Category Archives: Cost

Preparing Your Finances To Go Cruising Part 3

Part 3

Increase Income

Another way you can build your cruising kitty is increase your income. The less money you have going out and the more money you have coming in is always better. Keep working your job, because if you’re planning on changing your life and going cruising, you’ll need every penny you can make. You will want to work right up until you cast off the dock lines. If you have time for a second job, get one now. If the family, or your spouse is as excited about this as you are, then they should get a second jobs too. Cruising is all about teamwork. If they are not on board with the idea of going cruising, then you should rethink your dream. Seriously. Many would be cruisers have found that you often have to choose between your loved ones and cruising. More on that later in Preparing Yourself to Go Cruising.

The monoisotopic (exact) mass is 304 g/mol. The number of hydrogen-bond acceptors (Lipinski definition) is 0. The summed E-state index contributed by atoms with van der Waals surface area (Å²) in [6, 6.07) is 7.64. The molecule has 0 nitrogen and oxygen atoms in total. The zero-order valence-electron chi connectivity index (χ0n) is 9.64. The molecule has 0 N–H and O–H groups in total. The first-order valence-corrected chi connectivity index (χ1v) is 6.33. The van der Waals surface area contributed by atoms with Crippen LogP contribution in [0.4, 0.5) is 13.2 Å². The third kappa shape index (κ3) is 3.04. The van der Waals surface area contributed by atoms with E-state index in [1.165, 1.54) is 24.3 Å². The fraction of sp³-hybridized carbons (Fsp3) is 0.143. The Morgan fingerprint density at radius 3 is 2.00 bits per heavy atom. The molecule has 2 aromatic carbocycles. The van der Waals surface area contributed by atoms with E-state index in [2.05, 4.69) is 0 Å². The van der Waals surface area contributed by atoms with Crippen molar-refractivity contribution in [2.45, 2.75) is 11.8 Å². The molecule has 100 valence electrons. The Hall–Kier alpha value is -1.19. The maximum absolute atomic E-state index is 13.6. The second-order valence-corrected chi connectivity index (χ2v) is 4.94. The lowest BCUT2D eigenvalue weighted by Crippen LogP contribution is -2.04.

Some creative ways that we personally use to increase our income are by working a second job, working longer hours at the same job (this only holds true if you’re paid by the hour), selling our cars, and selling our stuff (garage sales and ebay are awesome). This is your first taste of working to live, not living to work, and it will be the way you view your moneymaking ventures from now on if you choose to live the cruising dream for years to come.

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Preparing Your Finances To Go Cruising: Part 1

Part 1

The Cruising Kitty

A kitty as defined by Webster’s dictionary: money pooled for some purpose.  The keys to a healthy cruising kitty and your financial tools for cruising responsibly include a checking account with a debit card, a money market fund, and any other investments you have that provide cash flow, such as stocks or real estate.  If you don’t own any stocks or real estate, that’s okay.  All you need to go cruising is a checking account with a debit card and a money market fund to serve as your savings account.